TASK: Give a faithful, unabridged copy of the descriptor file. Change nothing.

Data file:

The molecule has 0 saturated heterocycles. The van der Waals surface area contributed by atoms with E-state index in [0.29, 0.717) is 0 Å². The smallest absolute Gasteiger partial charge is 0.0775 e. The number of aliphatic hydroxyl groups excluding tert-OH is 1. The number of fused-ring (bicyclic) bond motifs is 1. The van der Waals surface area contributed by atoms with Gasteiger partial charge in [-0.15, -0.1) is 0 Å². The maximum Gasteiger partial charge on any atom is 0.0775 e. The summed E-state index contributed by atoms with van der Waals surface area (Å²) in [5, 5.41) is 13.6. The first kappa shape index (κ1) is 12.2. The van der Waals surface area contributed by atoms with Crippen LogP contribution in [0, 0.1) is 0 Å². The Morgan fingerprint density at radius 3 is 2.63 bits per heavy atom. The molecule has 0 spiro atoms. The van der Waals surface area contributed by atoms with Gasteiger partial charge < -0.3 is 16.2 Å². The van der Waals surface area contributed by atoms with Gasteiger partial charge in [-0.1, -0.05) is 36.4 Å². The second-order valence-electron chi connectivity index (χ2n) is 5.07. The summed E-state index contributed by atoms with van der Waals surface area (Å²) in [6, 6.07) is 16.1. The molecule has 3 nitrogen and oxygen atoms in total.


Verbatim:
The molecule has 0 saturated heterocycles. The van der Waals surface area contributed by atoms with E-state index in [0.29, 0.717) is 0 Å². The smallest absolute Gasteiger partial charge is 0.0775 e. The number of aliphatic hydroxyl groups excluding tert-OH is 1. The number of fused-ring (bicyclic) bond motifs is 1. The van der Waals surface area contributed by atoms with Gasteiger partial charge in [-0.15, -0.1) is 0 Å². The maximum Gasteiger partial charge on any atom is 0.0775 e. The summed E-state index contributed by atoms with van der Waals surface area (Å²) in [5, 5.41) is 13.6. The first kappa shape index (κ1) is 12.2. The van der Waals surface area contributed by atoms with Crippen LogP contribution in [0, 0.1) is 0 Å². The Morgan fingerprint density at radius 3 is 2.63 bits per heavy atom. The molecule has 0 spiro atoms. The van der Waals surface area contributed by atoms with Gasteiger partial charge < -0.3 is 16.2 Å². The van der Waals surface area contributed by atoms with Gasteiger partial charge in [-0.1, -0.05) is 36.4 Å². The second-order valence-electron chi connectivity index (χ2n) is 5.07. The summed E-state index contributed by atoms with van der Waals surface area (Å²) in [6, 6.07) is 16.1. The molecule has 3 nitrogen and oxygen atoms in total.